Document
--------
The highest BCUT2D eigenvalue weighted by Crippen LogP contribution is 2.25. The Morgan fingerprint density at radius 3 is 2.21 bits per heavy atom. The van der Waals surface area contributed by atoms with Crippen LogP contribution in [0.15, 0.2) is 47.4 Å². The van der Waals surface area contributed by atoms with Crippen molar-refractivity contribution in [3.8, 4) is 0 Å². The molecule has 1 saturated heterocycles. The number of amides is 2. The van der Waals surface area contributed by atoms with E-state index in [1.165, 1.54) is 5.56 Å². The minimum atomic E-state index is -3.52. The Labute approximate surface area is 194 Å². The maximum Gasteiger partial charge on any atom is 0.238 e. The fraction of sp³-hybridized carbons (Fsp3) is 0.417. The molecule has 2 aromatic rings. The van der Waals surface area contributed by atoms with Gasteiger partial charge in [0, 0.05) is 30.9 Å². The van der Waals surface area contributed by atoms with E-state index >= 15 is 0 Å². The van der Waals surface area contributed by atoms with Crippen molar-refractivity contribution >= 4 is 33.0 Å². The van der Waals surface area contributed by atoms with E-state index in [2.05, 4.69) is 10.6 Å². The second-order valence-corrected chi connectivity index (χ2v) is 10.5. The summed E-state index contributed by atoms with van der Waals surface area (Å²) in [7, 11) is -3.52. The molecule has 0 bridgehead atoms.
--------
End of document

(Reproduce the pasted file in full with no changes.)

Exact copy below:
The highest BCUT2D eigenvalue weighted by Crippen LogP contribution is 2.25. The Morgan fingerprint density at radius 3 is 2.21 bits per heavy atom. The van der Waals surface area contributed by atoms with Crippen LogP contribution in [0.15, 0.2) is 47.4 Å². The van der Waals surface area contributed by atoms with Crippen molar-refractivity contribution in [3.8, 4) is 0 Å². The molecule has 1 saturated heterocycles. The number of amides is 2. The van der Waals surface area contributed by atoms with E-state index in [1.165, 1.54) is 5.56 Å². The minimum atomic E-state index is -3.52. The Labute approximate surface area is 194 Å². The maximum Gasteiger partial charge on any atom is 0.238 e. The fraction of sp³-hybridized carbons (Fsp3) is 0.417. The molecule has 2 aromatic rings. The van der Waals surface area contributed by atoms with Gasteiger partial charge in [0, 0.05) is 30.9 Å². The van der Waals surface area contributed by atoms with E-state index >= 15 is 0 Å². The van der Waals surface area contributed by atoms with Crippen molar-refractivity contribution >= 4 is 33.0 Å². The van der Waals surface area contributed by atoms with E-state index in [2.05, 4.69) is 10.6 Å². The second-order valence-corrected chi connectivity index (χ2v) is 10.5. The summed E-state index contributed by atoms with van der Waals surface area (Å²) in [7, 11) is -3.52. The molecule has 0 bridgehead atoms.